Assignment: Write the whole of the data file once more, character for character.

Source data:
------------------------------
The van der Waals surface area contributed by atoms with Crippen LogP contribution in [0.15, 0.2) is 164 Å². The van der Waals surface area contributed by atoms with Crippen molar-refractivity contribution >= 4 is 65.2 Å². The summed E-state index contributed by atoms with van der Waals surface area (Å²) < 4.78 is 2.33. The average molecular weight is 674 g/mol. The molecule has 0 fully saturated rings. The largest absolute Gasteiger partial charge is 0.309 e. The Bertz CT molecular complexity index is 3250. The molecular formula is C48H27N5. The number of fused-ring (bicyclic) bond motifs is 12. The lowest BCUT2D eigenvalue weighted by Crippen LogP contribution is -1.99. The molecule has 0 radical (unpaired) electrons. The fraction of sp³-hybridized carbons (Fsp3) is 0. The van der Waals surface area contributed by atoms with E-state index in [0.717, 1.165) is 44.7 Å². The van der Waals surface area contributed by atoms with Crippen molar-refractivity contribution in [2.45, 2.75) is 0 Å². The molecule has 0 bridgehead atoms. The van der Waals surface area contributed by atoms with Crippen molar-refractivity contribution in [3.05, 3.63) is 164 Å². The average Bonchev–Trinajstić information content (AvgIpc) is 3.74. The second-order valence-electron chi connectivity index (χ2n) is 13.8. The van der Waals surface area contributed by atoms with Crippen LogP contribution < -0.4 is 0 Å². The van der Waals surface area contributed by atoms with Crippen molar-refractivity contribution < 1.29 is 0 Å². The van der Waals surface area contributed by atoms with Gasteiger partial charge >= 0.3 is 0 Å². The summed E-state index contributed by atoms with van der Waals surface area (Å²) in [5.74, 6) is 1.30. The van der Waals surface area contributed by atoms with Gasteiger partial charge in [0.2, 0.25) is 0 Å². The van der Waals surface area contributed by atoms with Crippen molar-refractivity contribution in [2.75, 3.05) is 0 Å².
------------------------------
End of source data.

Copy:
The van der Waals surface area contributed by atoms with Crippen LogP contribution in [0.15, 0.2) is 164 Å². The van der Waals surface area contributed by atoms with Crippen molar-refractivity contribution >= 4 is 65.2 Å². The summed E-state index contributed by atoms with van der Waals surface area (Å²) < 4.78 is 2.33. The average molecular weight is 674 g/mol. The molecule has 0 fully saturated rings. The largest absolute Gasteiger partial charge is 0.309 e. The Bertz CT molecular complexity index is 3250. The molecular formula is C48H27N5. The number of fused-ring (bicyclic) bond motifs is 12. The lowest BCUT2D eigenvalue weighted by Crippen LogP contribution is -1.99. The molecule has 0 radical (unpaired) electrons. The fraction of sp³-hybridized carbons (Fsp3) is 0. The van der Waals surface area contributed by atoms with E-state index in [0.717, 1.165) is 44.7 Å². The van der Waals surface area contributed by atoms with Crippen molar-refractivity contribution in [2.45, 2.75) is 0 Å². The molecule has 0 bridgehead atoms. The van der Waals surface area contributed by atoms with Crippen molar-refractivity contribution in [3.05, 3.63) is 164 Å². The average Bonchev–Trinajstić information content (AvgIpc) is 3.74. The second-order valence-electron chi connectivity index (χ2n) is 13.8. The van der Waals surface area contributed by atoms with Crippen LogP contribution < -0.4 is 0 Å². The van der Waals surface area contributed by atoms with Crippen molar-refractivity contribution < 1.29 is 0 Å². The van der Waals surface area contributed by atoms with Gasteiger partial charge >= 0.3 is 0 Å². The summed E-state index contributed by atoms with van der Waals surface area (Å²) in [5.74, 6) is 1.30. The van der Waals surface area contributed by atoms with Gasteiger partial charge in [0.2, 0.25) is 0 Å². The van der Waals surface area contributed by atoms with Crippen molar-refractivity contribution in [2.75, 3.05) is 0 Å².